We've all had projects where some factor ended up costing us much more than we'd anticipated. Suddenly, instead of making a profit, you're actually losing money on the job. How do you avoid running into these situations when you're estimating a plumbing project? Here are a few considerations to keep in mind when you're looking at a plumbing job.
Considerations When Estimating Plumbing Systems
- Will the project be a good fit for your business? If your crew isn't already experienced in this type of project, it may end up running over significantly in terms of time and waste as each new facet of the job takes longer and requires more material to complete successfully. If your crew isn't familiar with the project's requirements and can't complete it without causing damage to themselves, your equipment or the materials, it may be better to pass it by.
- What are your existing overhead costs? Every business has a certain amount of overhead, no matter how much reduction is undertaken. Insurance for your vehicles and workers comp, the cost of back office staff such as a secretary or bookkeeper, rent or mortgage payment for your shop, training, taxes and similar expenses all tie into your overhead costs that you'll have to pay whether you have an active job or not.
- Take a solid look ta the specification for the project, and take the time to write down any issues that may require further research. If there are new fixtures you haven't worked with, new technologies or unique installation issues, it's far better to know about them ahead of time and budget for any additional costs that may be involved. Is it a retrofit on a slab that will require extensive work under the slab to complete? Make sure you include those costs in your proposal.
- Once you've located any specialty fixtures, take the time to research them. Are there automatic faucets that will require calibration? What about a graywater system for a LEED certified construction? What about a different slope for drain lines for very low-flow toilets? Is there an oddball water supply for an appliance that will require additional fittings to make it work? Make sure you can get the needed items and know price, labor and tools needed to install those specialty items.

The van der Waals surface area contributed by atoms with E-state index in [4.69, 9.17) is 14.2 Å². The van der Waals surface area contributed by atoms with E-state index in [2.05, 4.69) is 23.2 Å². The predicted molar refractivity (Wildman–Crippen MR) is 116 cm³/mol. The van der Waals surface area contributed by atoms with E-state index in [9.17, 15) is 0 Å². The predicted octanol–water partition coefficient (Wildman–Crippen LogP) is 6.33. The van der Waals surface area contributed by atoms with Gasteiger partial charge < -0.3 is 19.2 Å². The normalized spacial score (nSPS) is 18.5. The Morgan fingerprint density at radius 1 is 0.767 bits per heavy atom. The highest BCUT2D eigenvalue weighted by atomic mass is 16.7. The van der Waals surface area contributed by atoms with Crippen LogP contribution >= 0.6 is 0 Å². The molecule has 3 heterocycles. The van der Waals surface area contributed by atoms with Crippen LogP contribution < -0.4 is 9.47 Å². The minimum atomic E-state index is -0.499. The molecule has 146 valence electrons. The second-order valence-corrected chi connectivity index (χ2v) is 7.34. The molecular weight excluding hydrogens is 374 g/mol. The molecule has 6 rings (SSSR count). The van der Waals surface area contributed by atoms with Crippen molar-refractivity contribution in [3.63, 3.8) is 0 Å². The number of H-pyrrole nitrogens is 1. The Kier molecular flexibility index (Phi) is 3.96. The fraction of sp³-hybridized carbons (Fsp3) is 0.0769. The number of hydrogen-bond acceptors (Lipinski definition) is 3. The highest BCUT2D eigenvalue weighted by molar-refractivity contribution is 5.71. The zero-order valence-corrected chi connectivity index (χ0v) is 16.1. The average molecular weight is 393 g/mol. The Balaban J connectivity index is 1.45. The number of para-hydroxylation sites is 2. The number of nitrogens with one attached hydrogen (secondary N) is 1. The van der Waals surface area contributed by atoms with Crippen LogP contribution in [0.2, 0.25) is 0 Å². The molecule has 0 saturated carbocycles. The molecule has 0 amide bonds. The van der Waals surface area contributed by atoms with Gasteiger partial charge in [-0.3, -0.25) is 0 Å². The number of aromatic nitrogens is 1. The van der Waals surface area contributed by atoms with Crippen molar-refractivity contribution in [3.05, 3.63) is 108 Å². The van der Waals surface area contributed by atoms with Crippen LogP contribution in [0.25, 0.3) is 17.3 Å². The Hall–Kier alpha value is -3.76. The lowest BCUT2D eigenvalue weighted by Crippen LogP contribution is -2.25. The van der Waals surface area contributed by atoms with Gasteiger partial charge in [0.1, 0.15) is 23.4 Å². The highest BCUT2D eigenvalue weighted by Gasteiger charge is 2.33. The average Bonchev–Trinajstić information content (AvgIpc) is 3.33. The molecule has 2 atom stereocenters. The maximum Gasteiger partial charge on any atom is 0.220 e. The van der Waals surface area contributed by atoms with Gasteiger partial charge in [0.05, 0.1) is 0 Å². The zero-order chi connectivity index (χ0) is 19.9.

- If the plans have been sectioned, you'll want to ensure that you have all the details you need to bid everything on the job. As an example, if the sprinkler system is on one plan for safety and security systems or PEX radiant heating under environmental, you could miss them if you're only looking at the general plumbing plan dealing with toilets, sinks and drains. If you're not sure whether everything is on a sectioned plan, take a few minutes to look over the master plan to ensure you're not missing anything.
- Once you know everything that's needed, you'll want to do your takeoff. Use a format that works best for that job and be careful to list every time you find on the plans. Once you're done, go back over them to ensure you haven't missed anything, or even better, have someone else give it a once-over for anything you may have missed.
- Figure out what your labor costs will be, including whether you're paying union or non-union wages and costs. This is where your notes of specialty installation techniques from above will come into play. How long will it take to finish the installation? Are you working more than four floors above grade and need to add a labor escalation rate for travel time? Take these issues into account when working through the process.
- Once you've finished calculating, make sure you go back over your figures for accuracy. Have all your suppliers gotten back to you with prices? Are there issues with your takeoffs or labor estimates? Take a mental trip through the plans to check whether anything has been missed. One benefit of some estimating software is an automatic comparison to industry averages.
- If you're having to do anything with financials, such as carrying a foreman's cost, money for the project manager or a labor superintendent, make sure you're accounting for those costs in your proposal. Don't forget to add in some profit – not only does this help your business make money, but it helps prepare for harder times.
- Put your paperwork together, including a letter covering everything included in the job. If common tasks are being separated out on your proposal, you need to list them properly so the client doesn't assume they were included. Take some time to look over the spelling and grammar as it shows your professionalism.
- Once you've submitted your estimate, follow up on it. Attend public bidding sessions when possible to directly address any concerns brought up. This helps present you in a favorable light as the client will trust you to quickly address any issues they contact you with on the job site once it's underway.